+1 Recommend
1 collections
      • Record: found
      • Abstract: found
      • Article: found

      Effect of Lymphokine from Nephrotic Peripheral Blood Mononuclear Cells on Catabolism of Rat Glomerular Basement Membrane Sulfated Compounds



      S. Karger AG

      Nephrotic syndrome, Lymphokine, Glomerular basement membrane, Sulfated compounds

      Read this article at

          There is no author summary for this article yet. Authors can add summaries to their articles on ScienceOpen to make them more accessible to a non-specialist audience.


          We have previously shown a significant increase in sulfate-35 uptake in rat glomerular basement membrane (GBM) when glomeruli were cultured with peripheral blood mononuclear cells (PBMC) from patients with idiopathic minimal lesion nephrotic syndrome (IMLNS) in relapse. In the present study, we have isolated the lymphokine mediating the augmented sulfate-35 incorporation and evaluated its effect on the catabolism of the GBM sulfated compounds. Supernatants from IMLNS PBMC cultures of 13 patients in relapse and 10 in remission were fractionated using gel filtration chromatography. There was a significant increase in rat GBM sulfate-35 uptake when glomeruli were cultured in carbonic anhydrase fraction from patients in relapse (12.9 ± 3.2; cpm/μg GBM protein, mean ± SEM) as compared to glomeruli cultured in the same fraction from patients in remission (8.2 ± 2.5: cpm/μg GBM protein; p < 0.05). The catabolism of the GBM sulfated compounds was determined by studying the washout of the sulfate-35 macromolecules after equilibration in sulfated isotope-free medium for 12 h. There was a significant decrease in residual sulfate-35 in rat GBM when glomeruli were cultured in a 29-kD fraction from patients in relapse (7.0 ± 2.5; cpm/μg GBM protein, mean ± SEM) as compared to glomeruli cultured in the same fraction from patients in remission (31.8 ± 1.6; p < 0.005). No significant differences in sulfate-35 incorporation were seen when other fractions from patients in relapse and in remission were compared. These studies suggest that the lymphokine secreted by PBMC from IMLNS patients in relapse increases the catabolism of the GBM sulfated compounds. This may cause a decrease in GBM net negative charge resulting in increased glomerular permeability to plasma proteins.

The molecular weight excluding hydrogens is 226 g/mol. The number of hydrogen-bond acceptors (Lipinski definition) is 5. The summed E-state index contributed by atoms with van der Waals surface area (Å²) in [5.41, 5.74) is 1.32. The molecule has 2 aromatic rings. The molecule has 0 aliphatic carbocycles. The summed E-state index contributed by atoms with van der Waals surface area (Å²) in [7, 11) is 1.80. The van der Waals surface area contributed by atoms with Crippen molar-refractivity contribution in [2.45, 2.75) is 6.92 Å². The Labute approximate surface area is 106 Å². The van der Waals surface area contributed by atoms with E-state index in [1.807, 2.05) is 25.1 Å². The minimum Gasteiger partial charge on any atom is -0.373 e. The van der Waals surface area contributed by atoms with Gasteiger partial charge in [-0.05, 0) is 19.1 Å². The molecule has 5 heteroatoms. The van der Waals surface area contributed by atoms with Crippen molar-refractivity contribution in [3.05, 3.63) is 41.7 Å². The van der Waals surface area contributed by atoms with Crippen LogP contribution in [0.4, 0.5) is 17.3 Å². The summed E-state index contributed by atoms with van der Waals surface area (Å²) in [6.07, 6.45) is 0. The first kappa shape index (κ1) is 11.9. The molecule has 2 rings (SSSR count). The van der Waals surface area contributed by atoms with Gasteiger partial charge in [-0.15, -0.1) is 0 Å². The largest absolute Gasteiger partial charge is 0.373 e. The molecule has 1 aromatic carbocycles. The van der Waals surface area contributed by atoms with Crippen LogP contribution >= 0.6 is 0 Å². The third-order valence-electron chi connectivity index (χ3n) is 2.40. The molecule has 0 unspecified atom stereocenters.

Related collections

          Author and article information

          S. Karger AG
          12 December 2008
          : 62
          : 4
          : 416-421
          Nephrology Division, Department of Pediatrics, University of South Florida, Tampa, Fla. USA
          187091 Nephron 1992;62:416–421
          © 1992 S. Karger AG, Basel

          Copyright: All rights reserved. No part of this publication may be translated into other languages, reproduced or utilized in any form or by any means, electronic or mechanical, including photocopying, recording, microcopying, or by any information storage and retrieval system, without permission in writing from the publisher. Drug Dosage: The authors and the publisher have exerted every effort to ensure that drug selection and dosage set forth in this text are in accord with current recommendations and practice at the time of publication. However, in view of ongoing research, changes in government regulations, and the constant flow of information relating to drug therapy and drug reactions, the reader is urged to check the package insert for each drug for any changes in indications and dosage and for added warnings and precautions. This is particularly important when the recommended agent is a new and/or infrequently employed drug. Disclaimer: The statements, opinions and data contained in this publication are solely those of the individual authors and contributors and not of the publishers and the editor(s). The appearance of advertisements or/and product references in the publication is not a warranty, endorsement, or approval of the products or services advertised or of their effectiveness, quality or safety. The publisher and the editor(s) disclaim responsibility for any injury to persons or property resulting from any ideas, methods, instructions or products referred to in the content or advertisements.

          Page count
          Pages: 6
          Original Paper


          Comment on this article